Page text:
Some foreign fast food is harder to swallow
Updated: 2011-08-15 08:14
By Zhang Yuchen (China Daily)
Ajisen Ramen's popular noodle soup meets the Japanese brand's standards, but not those of many customers, who believed the broth was made from scratch at each restaurant in the chain. [Zhang Tao / China Daily]
A sensitive public
The soy milk, ramen soup and burger buns are able to prompt such reactions because the Chinese have high expectations for the quality of foreign fast foods.
"Part of the reason Western brands are so successful is that people trust they won't cut corners like so many domestic brands do," said Shaun Rein, managing director of China Market Research Group in Shanghai.
Cheng, the fast food fan, agreed. Speaking of KFC and McDonald's, he said: "I like their restaurants, where foods are safe and brands are attractive. I know fast foods are not nutritionally balanced, but I seldom think about it."
Chinese people do think about food safety, however, especially following scandals such as the tainting of milk and powdered baby formula in 2008 with the toxic chemical melamine. Even a tiny suspicion may cause serious doubts, marketing experts say.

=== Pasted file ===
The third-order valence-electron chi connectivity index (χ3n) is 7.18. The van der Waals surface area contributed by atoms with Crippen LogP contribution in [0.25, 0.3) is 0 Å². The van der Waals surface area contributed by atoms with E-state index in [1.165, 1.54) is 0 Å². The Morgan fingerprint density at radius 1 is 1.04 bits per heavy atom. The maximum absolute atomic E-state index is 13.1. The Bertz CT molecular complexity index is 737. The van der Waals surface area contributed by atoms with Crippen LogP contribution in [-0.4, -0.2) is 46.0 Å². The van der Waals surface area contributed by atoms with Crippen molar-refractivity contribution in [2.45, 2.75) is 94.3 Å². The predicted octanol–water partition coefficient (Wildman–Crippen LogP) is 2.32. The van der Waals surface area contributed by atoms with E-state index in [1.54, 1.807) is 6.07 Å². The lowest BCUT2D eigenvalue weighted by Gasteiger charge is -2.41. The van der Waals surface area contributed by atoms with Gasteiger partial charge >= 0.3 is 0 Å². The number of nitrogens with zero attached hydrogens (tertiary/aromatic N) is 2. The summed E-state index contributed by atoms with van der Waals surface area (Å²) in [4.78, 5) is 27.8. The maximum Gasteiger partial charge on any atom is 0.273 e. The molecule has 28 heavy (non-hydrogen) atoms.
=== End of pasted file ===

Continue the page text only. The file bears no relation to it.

Food and product safety was the biggest concern for Chinese consumers, ahead of paying for medical bills or children's education, according to a survey of 5,000 consumers in 15 cities by Rein's group last year. Those concerns continue to be high on the agenda because of regular allegations that food companies and restaurants are using poor-quality ingredients, Rein said.
"The Chinese have become unforgiving when it comes to health. A mere allegation is enough for businesses to lose customers, see their bottom lines hit and their share prices decimated," he said.
In the case of Ajisen Ramen, the company suffered great loss in image and credibility because the much-advertised soup is its major selling point, said Xia Xiang, lawyer from Chai and Fu's Law Firm in Beijing.
China's regulations on advertisements are too lenient when it comes to misrepresentation, lawyers say, and the low penalty is a reason that many businesses take the risk.
If the administration of commerce and industry finds that a company misled consumers in its advertising, a penalty of 30,000 to 100,000 yuan ($4,700 to $15,600) can be assessed - a small amount for a large business, Xia said. Lawsuits often meet difficulty in evidence collection. Among 29 recent cases claiming misleading ads that were filed in Beijing's Fengtai district court, 19 lost because of the lack of solid proof and the high cost of legal battles.
Government supervision of fast foods is also insufficient, lawyer Qiu said. "The government should be able to supervise the whole chain of the fast food supply, but there is not a uniform set of standards and regulations. Lines between the functions of the involved administrative departments are blurred."
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